Custom Search


Friday 21 September 2007

Ketoconazole-evoked [Ca2+]i rises and non-Ca2+-triggered cell death in rabbit corneal epithelial cells (SIRC).

By: Lin MC, Huang CC, Huang CJ, Cheng HH, Chou CT, Wang JL, Chen IS, Liu SI, Lu YC, Chang HT, Huang JK, Chen JS, Jan CR.

J Recept Signal Transduct Res 2007 ;27(4):295-307

The effect of ketoconazole on cytosolic free Ca2+ concentrations ([Ca2+]i) and proliferation has not been explored in corneal cells. This study examined whether ketoconazole alters Ca2+ levels and causes cell death in SIRC rabbit corneal epithelial cells. [Ca2+]i and cell viability were measured by using the fluorescent dyes fura-2 and WST-1, respectively. Ketoconazole at concentrations of 5 microM and above increased [Ca2+]i in a concentration-dependent manner. The Ca2+ signal was reduced partly by removing extracellular Ca2+. The ketoconazole-induced Ca2+ influx was insensitive to L-type Ca2+ channel blockers and protein kinase C modulators. In Ca2+-free medium, after pretreatment with 50 microM ketoconazole, thapsigargin-(1 microM)-induced [Ca2+]i rises were abolished; conversely, thapsigargin pretreatment nearly abolished ketoconazole-induced [Ca2+]i rises. Inhibition of phospholipase C with 2 microM U73122 did not change ketoconazole-induced [Ca2+]i rises. At concentrations between 5 and 100 microM, ketoconazole killed cells in a concentration-dependent manner. The cytotoxic effect of 50 microM ketoconazole was not reversed by prechelating cytosolic Ca2+ with BAPTA. In summary, in corneal cells, ketoconazole-induced [Ca2+]i rises by causing Ca2+ release from the endoplasmic reticulum and Ca2+ influx from unknown pathways. Furthermore, the cytotoxicity induced by ketoconazole was not caused via a preceding [Ca2+]i rise.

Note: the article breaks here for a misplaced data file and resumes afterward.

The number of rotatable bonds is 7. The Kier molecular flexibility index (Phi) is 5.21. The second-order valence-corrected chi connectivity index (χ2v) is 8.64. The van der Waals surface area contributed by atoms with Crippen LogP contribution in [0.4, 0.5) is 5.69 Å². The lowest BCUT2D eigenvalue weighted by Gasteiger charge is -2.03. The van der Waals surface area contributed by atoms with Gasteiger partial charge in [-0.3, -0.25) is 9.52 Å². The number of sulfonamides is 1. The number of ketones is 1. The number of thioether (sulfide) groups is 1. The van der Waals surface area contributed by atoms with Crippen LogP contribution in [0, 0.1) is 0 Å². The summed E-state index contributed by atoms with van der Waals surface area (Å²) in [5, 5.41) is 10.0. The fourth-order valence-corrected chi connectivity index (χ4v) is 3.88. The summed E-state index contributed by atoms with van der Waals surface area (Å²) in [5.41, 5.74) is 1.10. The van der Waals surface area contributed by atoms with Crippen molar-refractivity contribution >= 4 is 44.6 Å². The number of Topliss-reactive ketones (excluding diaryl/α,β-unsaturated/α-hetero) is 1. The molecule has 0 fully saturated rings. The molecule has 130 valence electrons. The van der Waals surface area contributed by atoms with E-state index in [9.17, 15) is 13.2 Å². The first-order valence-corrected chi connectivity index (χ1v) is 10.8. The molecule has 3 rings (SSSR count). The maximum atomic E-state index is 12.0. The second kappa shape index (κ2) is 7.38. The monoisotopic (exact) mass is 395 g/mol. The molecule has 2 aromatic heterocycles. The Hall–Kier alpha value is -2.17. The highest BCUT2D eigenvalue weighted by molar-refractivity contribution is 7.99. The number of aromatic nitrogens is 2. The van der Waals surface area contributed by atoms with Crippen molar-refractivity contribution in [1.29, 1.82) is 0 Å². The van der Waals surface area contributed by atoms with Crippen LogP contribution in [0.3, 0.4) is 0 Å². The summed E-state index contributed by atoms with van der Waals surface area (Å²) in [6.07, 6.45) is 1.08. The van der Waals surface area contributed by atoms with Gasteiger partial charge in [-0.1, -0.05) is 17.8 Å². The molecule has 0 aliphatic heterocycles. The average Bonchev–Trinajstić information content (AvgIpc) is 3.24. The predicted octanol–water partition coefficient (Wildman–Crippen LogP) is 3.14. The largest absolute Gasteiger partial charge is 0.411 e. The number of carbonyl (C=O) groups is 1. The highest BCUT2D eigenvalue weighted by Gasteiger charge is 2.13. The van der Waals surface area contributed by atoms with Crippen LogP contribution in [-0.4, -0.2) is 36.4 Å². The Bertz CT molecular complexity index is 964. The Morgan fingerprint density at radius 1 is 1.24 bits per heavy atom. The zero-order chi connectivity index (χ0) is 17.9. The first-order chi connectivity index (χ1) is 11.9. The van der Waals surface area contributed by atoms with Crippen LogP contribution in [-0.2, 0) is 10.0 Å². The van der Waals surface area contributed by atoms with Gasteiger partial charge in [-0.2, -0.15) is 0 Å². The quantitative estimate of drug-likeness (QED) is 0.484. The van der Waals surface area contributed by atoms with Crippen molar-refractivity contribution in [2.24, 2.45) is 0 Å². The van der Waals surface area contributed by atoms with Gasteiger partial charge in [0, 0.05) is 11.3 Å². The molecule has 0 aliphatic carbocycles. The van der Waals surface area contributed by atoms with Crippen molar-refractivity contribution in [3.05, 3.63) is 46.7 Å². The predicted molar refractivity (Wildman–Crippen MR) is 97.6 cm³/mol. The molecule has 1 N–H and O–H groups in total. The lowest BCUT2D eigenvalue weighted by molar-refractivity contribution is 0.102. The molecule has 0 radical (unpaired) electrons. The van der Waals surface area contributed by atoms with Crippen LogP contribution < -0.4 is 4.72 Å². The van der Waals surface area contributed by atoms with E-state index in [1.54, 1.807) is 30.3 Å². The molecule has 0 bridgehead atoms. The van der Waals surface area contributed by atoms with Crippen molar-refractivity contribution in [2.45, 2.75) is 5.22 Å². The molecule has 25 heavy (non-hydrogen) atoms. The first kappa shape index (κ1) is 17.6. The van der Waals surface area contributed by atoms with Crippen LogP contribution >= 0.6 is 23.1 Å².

Use of this site is subject to the following terms of use